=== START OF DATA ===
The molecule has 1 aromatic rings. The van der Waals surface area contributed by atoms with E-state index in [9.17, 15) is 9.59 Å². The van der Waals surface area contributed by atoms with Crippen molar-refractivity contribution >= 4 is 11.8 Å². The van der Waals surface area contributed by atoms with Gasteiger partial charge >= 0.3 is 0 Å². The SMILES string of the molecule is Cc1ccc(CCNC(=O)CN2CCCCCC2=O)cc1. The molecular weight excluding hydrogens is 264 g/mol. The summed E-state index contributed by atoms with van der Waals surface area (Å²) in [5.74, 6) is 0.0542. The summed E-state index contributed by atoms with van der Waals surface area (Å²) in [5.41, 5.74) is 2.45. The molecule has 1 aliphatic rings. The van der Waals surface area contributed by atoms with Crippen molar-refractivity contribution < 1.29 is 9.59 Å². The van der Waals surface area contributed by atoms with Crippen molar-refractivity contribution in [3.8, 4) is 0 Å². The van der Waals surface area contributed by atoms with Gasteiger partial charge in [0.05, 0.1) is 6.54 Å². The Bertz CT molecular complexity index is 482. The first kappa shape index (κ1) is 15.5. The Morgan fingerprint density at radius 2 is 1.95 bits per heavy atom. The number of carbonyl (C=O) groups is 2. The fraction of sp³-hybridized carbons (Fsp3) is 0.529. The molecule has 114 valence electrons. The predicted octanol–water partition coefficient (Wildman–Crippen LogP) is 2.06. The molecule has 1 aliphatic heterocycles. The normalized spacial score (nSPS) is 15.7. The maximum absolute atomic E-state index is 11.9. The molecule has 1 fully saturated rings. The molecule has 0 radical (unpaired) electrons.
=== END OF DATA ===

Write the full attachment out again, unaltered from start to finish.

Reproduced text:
The molecule has 1 aromatic rings. The van der Waals surface area contributed by atoms with E-state index in [9.17, 15) is 9.59 Å². The van der Waals surface area contributed by atoms with Crippen molar-refractivity contribution >= 4 is 11.8 Å². The van der Waals surface area contributed by atoms with Gasteiger partial charge >= 0.3 is 0 Å². The SMILES string of the molecule is Cc1ccc(CCNC(=O)CN2CCCCCC2=O)cc1. The molecular weight excluding hydrogens is 264 g/mol. The summed E-state index contributed by atoms with van der Waals surface area (Å²) in [5.74, 6) is 0.0542. The summed E-state index contributed by atoms with van der Waals surface area (Å²) in [5.41, 5.74) is 2.45. The molecule has 1 aliphatic rings. The van der Waals surface area contributed by atoms with Crippen molar-refractivity contribution < 1.29 is 9.59 Å². The van der Waals surface area contributed by atoms with Crippen molar-refractivity contribution in [3.8, 4) is 0 Å². The van der Waals surface area contributed by atoms with Gasteiger partial charge in [0.05, 0.1) is 6.54 Å². The Bertz CT molecular complexity index is 482. The first kappa shape index (κ1) is 15.5. The Morgan fingerprint density at radius 2 is 1.95 bits per heavy atom. The number of carbonyl (C=O) groups is 2. The fraction of sp³-hybridized carbons (Fsp3) is 0.529. The molecule has 114 valence electrons. The predicted octanol–water partition coefficient (Wildman–Crippen LogP) is 2.06. The molecule has 1 aliphatic heterocycles. The normalized spacial score (nSPS) is 15.7. The maximum absolute atomic E-state index is 11.9. The molecule has 1 fully saturated rings. The molecule has 0 radical (unpaired) electrons.